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Deceptive eyes, a cricket ace & belated degree!
It was the year 1982 and, as part of the Asian Games that were being conducted in New Delhi that year, India and Pakistan clashed in the finals of the hockey tournament
It was the year 1982 and, as part of the Asian Games that were being conducted in New Delhi that year, India and Pakistan clashed in the finals of the hockey tournament. Even by half-time, it was evident that India would get a drubbing – so big was Pakistan's lead by that time.
While the crowd was trying to recover from the blitzkrieg carried out by Pakistan, a young girl was seen running around the stands, waving India's national flag in her hand, and shouting "India! India!" Priyanka Gandhi! Prime Minister Indira Gandhi was also watching the match.
When the match was over, she got up from her chair, and my wife pointed out to me the manner in which she neatly folded the shawl which she had been covering herself with all the time, before she moved away.
I am almost colour blind. I understand that the politically correct way of describing the condition is that I suffer from "defective colour vision!" I have described in my book "Trekking Over Pebbles: Life Through a Hyderabadi's Looking Glass", the manner in which I nearly missed selection to the civil services on account of that defect, but managed to scrape through, thanks to my brother-in-law Yechury (father of Sitaram Yechury, the CPI(M) leader), whose cross examination of those who were conducting the test revealed some defects in the procedure which worked in my favour. I was, therefore, given the benefit of the doubt and declared fit.
To this day, somebody has to nudge me and tell me which colour light it is that is on, when I am at traffic signals, so that I can decide to stop or go! I recall with great amusement (now that it's all behind me!), my experience with a chemistry experiment as an undergraduate student at Hindu College, Delhi. We had to pour a specific reagent into a tube containing a certain chemical and stop when the mixture started turning pink. I still remember Dr Mehra, the chemistry lecturer, shouting from the raised platform where he sat, "Mohan, for God's sake stop! Your mixture is turning almost purple!"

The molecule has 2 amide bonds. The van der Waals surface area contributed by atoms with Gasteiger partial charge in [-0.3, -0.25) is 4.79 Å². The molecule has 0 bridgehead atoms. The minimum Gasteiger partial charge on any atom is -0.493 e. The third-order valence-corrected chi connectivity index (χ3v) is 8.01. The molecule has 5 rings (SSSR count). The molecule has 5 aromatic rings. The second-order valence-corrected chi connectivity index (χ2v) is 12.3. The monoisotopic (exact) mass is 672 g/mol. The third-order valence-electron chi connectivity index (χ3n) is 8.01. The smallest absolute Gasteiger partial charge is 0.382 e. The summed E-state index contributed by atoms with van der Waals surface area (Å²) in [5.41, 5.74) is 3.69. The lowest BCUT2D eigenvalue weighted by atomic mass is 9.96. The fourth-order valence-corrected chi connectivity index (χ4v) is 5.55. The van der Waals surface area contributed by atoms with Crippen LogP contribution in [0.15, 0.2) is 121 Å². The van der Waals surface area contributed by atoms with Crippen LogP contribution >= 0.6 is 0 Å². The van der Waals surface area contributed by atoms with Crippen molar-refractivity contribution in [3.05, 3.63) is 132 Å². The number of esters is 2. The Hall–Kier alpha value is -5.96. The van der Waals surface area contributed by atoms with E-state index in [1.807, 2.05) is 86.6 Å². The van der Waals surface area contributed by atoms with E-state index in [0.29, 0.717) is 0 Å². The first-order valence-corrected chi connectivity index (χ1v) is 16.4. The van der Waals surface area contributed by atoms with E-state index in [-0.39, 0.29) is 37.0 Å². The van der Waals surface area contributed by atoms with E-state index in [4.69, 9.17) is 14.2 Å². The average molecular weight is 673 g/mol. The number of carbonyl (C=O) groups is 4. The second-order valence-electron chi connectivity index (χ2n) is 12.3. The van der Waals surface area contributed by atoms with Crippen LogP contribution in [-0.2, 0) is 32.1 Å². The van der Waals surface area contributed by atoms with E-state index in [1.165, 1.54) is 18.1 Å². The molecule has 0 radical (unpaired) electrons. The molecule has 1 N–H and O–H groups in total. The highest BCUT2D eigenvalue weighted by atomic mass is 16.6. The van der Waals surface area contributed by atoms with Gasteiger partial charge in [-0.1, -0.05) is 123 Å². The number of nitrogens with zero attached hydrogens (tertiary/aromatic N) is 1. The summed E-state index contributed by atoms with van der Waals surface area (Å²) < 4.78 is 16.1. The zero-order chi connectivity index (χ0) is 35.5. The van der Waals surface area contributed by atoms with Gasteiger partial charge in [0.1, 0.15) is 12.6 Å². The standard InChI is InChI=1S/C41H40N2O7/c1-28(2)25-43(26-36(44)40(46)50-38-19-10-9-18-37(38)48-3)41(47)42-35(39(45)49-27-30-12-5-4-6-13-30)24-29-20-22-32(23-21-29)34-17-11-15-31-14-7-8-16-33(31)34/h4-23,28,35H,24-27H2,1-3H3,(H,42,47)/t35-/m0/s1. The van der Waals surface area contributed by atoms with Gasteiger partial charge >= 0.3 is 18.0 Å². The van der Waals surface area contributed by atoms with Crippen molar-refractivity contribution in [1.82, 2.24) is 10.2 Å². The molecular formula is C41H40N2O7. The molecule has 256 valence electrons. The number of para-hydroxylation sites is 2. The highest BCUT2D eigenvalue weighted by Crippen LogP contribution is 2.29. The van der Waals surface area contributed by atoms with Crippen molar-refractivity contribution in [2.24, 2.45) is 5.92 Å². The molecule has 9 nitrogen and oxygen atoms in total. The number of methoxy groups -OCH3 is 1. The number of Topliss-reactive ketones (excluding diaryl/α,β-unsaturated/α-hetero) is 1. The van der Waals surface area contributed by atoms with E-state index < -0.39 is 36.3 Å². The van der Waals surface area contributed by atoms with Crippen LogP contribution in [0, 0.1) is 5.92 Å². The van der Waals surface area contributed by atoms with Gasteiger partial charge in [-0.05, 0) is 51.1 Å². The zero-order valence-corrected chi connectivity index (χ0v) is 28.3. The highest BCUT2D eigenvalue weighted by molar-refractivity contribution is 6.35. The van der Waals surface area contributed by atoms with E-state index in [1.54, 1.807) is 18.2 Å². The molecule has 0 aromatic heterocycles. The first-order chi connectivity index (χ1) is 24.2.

Another memory that keeps coming back from Hindu College days is of the Nawab of Pataudi playing a friendly match in the grounds of the college. Where all gathered in small groups all-round the ground. And whenever we clapped, then what would hit a six which fell precisely at the spot where we were standing!
And he did all that, soon after a surgery had robbed him of vision in one eye, over which he wore a patch! And the way he spotted the ball and attacked it, he could well have been the Jam Saheb of Nava Nagar, describing whose shots the inimitable A G Gardiner wrote that they reminded one of the stillness of the panther, and the suddenness of its spring!
After the completion of my post-graduation in Osmania University (OU), I registered for a PhD in the subject of the Theory of Relativity with Dr Vanaja Iyengar as my guide. I was fortunate to be awarded a scholarship by the University Grants Commission which, in those days, was a handsome Rs 250 per month! Work got underway soon and I produced two papers which were accepted for publication in journals, one in India and one in France.
It was at that time that I had to decide between pursuing my research work and preparing for the civil services examinations. While my guide was hell-bent on my continuing the work and had even arranged for me to go to Sorbonne University in Paris to do so, my father was clear that I could choose a career only after first having a crack at the civil services exam.
I decided to respect my father's wishes and started preparation in right earnest. In the meantime, I got selected as a Probationary Officer in the State Bank of India and trained for about four months in a branch of the bank at Machilipatnam. Then one day, came the news of my selection to the IAS.
It was some 25 years later that I set my mind to the task of obtaining a PhD. There was no way I could have continued my work in mathematics so I chose the subject of agriculture credit, a field in which I had worked intensively in my days as the Registrar of Cooperative Societies and Secretary (Agriculture and Cooperation) in Andhra Pradesh State as also as Joint Secretary (Credit and Cooperation) in the Department of Agriculture and Cooperation in the Ministry of Agriculture of the government of India.
I worked under two different supervisors, Dr Upadhyaya of OU – to begin with, and Dr Choudhary, of the Andhra Pradesh Agricultural University, later on. By the time I completed my thesis, I had proceeded to Delhi to work as a Joint Secretary in the Ministry of Agriculture of the government of India.
Although I waited for several years, the call from the university, asking me to defend my thesis before a committee constituted for that purpose by the university, did not come. And when I made enquiries, I was told the strangest possible thing that my thesis had not been submitted at all according to the records of the university!
Totally aghast at the devastating news, I wrote to the university, and went there in person, and met several of my friends who had, by then, risen to senior positions in the university.
A thorough search was instituted and, finally, my thesis was recovered from the papers lying with the Business Management Department of the university. Finally, I was called to defend my thesis and upon doing so successfully, was awarded a doctorate in due course. A close shave that, which had me with heart in mouth for a few anxious moments!
(The writer is former Chief Secretary, Government of Andhra Pradesh)